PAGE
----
This past Saturday, a synod of bishops in Rome tossed the theological equivalent of a hand grenade, threatening to blow up decades of efforts to improve Catholic- Jewish relations.

In a press conference at the Vatican, Monsignor Cyril Salim Bustros, a Greek Melkite archbishop from Boston and president of the Church’s Commission for the Message, launched a blistering attack against the very foundation of Jewish belief.

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“The Holy Scriptures,” Bustros declared, “cannot be used to justify the return of Jews to Israel and the displacement of the Palestinians, to justify the occupation by Israel of Palestinian lands.”

Not stopping there, he went on to state that “we Christians cannot speak of the ‘promised land’ as an exclusive right for a privileged Jewish people... There is no longer a chosen people.”

And so, in one fell swoop, a senior Church official sought to deny the unique, covenantal relationship between God and the Jews, rejecting the divine promise to restore the people of Israel to their Land. One cannot help but wonder: What Bible is the Vatican reading? Whichever one it is, it must be missing a few pages, as even a cursory glance at the Scriptures makes clear that the Jewish people’s right to the Land of Israel is indisputably ordained.

Take, for example, Isaiah 14:1-2: “The Lord will have compassion on Jacob; once again He will choose Israel and will settle them in their own land.” Or how about Jeremiah 11:5, where God says: “I will fulfill the oath I swore to your forefathers, to give them a land flowing with milk and honey...” And then there’s Ezekiel 34: 11-13. And Hosea 3:4-5. And Amos 9:14-15. And Obadiah 1:17, Zephaniah 3:19-20 and Zechariah 8:7-8.

YOU GET the point. But it doesn’t seem that the Catholic Church does.

After the Lebanese-born Bustros’s remarks caused a furor, the Vatican spokesman waited two days before issuing a mealy-mouthed statement which did little to calm the storm.

“If one wants a summary of the synod’s position, attention must currently be paid to the ‘Message,’ which is the only written text approved by the synod in the last few days,” the Vatican’s Father Federico Lombardi said. “There is also a great richness and variety in the contributions made by the fathers, but which as such should not all be considered as the voice of the synod as a whole.”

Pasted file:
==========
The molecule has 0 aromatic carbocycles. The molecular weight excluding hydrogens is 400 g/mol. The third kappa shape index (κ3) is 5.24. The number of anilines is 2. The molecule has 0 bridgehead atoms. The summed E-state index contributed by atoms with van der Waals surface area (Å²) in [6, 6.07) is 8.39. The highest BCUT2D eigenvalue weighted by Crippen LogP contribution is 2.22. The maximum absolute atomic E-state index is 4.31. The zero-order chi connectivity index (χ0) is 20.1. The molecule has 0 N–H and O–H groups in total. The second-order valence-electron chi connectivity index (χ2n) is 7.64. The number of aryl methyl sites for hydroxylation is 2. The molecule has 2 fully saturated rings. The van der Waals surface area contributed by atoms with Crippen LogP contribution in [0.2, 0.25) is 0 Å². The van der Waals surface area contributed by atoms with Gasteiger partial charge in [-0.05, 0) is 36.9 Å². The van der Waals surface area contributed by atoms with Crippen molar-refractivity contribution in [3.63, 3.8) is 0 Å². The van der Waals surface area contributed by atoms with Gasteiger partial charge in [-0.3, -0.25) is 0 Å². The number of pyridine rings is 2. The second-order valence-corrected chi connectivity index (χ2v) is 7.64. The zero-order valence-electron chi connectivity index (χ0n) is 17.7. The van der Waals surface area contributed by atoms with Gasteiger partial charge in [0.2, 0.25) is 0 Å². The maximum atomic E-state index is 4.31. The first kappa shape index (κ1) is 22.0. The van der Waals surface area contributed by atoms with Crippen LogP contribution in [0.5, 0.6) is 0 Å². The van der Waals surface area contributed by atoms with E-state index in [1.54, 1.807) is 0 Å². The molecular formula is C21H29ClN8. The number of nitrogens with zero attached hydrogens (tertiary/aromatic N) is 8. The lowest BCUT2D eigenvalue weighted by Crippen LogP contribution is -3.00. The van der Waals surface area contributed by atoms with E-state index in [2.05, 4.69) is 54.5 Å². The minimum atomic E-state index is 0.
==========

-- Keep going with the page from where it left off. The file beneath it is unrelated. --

Lombardi’s efforts to contain the fallout won’t fool anyone. There is no getting around the fact that this convocation of bishops was called by the pope himself. Moreover, the perception around the world was that the Vatican had officially delegitimized Israel while assaulting Judaism itself. As Catholic writer William Doino Jr. noted: “In a statement meant to be fully and intensely Christian, Israel was singled out for blame and criticism. That’s not fair, much less Christian.”

Indeed, this entire episode is little more than a cheap bit of politics wrapping itself in the robes of religion. Bustros and his colleagues clearly have a political ax to grind with the Jewish state, and they shamefully do not hesitate to invoke the sacred for this most profane of goals.

My Christian friends tell me that the words “Palestine” and “Palestinians” do not even appear in the New Testament. So the learned bishops could not have come up with the idea of the “occupation of Palestine” while attending Sunday school.

Furthermore, by Bustros’s own definition, the founder of Christianity would also have to be considered an “occupier” and a “settler,” for according to Christian belief, Jesus the Jew was born and raised in Bethlehem.

That is the very same Bethlehem that Bustros would now like to see become part of a Palestinian state.

No matter how one looks at it, the synod’s unbridled insult to Israel and the Jewish people cannot be allowed to stand. If it is not denounced and corrected forthwith, it will quickly be exploited by Israel’s enemies to stir up still more hatred.

IN A letter to Cardinal-elect Kurt Koch, the newly-appointed head of the Vatican’s Commission for Religious Relations with the Jews, the Anti-Defamation League rightly singled out Bustros’s remarks as “the worst kind of anti-Judaism, bordering on anti-Semitism.”

It called on Koch to “swiftly and publicly correct Archbishop Bustros’s shocking and damaging statements,” and to clarify whether his “interpretation of the synod’s final report reflects the intention of the synod on these profound theological matters.”

I would take it one step further. Given the Catholic Church’s long and dark history of anti-Jewish persecution, it is only fitting that the pope himself speak out loudly and clearly on this issue. It is incumbent upon Pope Benedict to transform this turn of events into a profound opportunity to atone for what the Church has done to the Jewish people through the centuries.

Ironically, it was 45 years ago today, on October 28, 1965, that the Second Vatican Council approved a document known as Nostra Aetate, which heralded a sea change in the Church’s position toward Jews. In its wake, much has been accomplished in enhancing relations.

But Bustros and his hate-filled rhetoric now threaten to undermine nearly half a century of dialogue and progress. What a terrible shame that would be.

For while the Church may pride itself on preaching love and tolerance, when it comes to its attitude toward the Jews, it still has a long way to go.

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